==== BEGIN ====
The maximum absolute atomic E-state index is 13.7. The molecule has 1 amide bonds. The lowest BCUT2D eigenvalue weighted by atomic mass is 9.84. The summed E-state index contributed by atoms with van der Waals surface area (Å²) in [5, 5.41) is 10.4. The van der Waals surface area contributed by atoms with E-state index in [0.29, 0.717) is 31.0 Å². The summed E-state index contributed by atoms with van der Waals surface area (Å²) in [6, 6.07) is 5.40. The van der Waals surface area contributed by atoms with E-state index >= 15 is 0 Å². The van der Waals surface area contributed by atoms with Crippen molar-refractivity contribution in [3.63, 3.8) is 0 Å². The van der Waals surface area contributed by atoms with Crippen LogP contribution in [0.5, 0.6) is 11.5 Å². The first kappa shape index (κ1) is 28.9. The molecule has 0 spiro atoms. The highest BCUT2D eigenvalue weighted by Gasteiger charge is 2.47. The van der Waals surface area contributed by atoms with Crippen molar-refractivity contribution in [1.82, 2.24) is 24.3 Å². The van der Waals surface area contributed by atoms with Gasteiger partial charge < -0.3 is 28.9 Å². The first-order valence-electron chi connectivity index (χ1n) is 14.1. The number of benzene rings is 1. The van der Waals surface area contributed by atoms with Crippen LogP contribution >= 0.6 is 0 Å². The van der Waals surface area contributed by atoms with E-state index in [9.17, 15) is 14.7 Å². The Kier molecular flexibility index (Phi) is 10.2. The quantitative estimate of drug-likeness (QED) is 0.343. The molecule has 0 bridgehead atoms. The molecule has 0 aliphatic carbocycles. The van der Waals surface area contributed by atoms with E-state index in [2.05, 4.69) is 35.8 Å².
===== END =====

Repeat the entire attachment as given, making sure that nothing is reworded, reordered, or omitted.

The maximum absolute atomic E-state index is 13.7. The molecule has 1 amide bonds. The lowest BCUT2D eigenvalue weighted by atomic mass is 9.84. The summed E-state index contributed by atoms with van der Waals surface area (Å²) in [5, 5.41) is 10.4. The van der Waals surface area contributed by atoms with E-state index in [0.29, 0.717) is 31.0 Å². The summed E-state index contributed by atoms with van der Waals surface area (Å²) in [6, 6.07) is 5.40. The van der Waals surface area contributed by atoms with E-state index >= 15 is 0 Å². The van der Waals surface area contributed by atoms with Crippen molar-refractivity contribution in [3.63, 3.8) is 0 Å². The van der Waals surface area contributed by atoms with Crippen LogP contribution in [0.5, 0.6) is 11.5 Å². The first kappa shape index (κ1) is 28.9. The molecule has 0 spiro atoms. The highest BCUT2D eigenvalue weighted by Gasteiger charge is 2.47. The van der Waals surface area contributed by atoms with Crippen molar-refractivity contribution in [1.82, 2.24) is 24.3 Å². The van der Waals surface area contributed by atoms with Gasteiger partial charge < -0.3 is 28.9 Å². The first-order valence-electron chi connectivity index (χ1n) is 14.1. The number of benzene rings is 1. The van der Waals surface area contributed by atoms with Crippen LogP contribution >= 0.6 is 0 Å². The van der Waals surface area contributed by atoms with E-state index in [9.17, 15) is 14.7 Å². The Kier molecular flexibility index (Phi) is 10.2. The quantitative estimate of drug-likeness (QED) is 0.343. The molecule has 0 bridgehead atoms. The molecule has 0 aliphatic carbocycles. The van der Waals surface area contributed by atoms with E-state index in [2.05, 4.69) is 35.8 Å².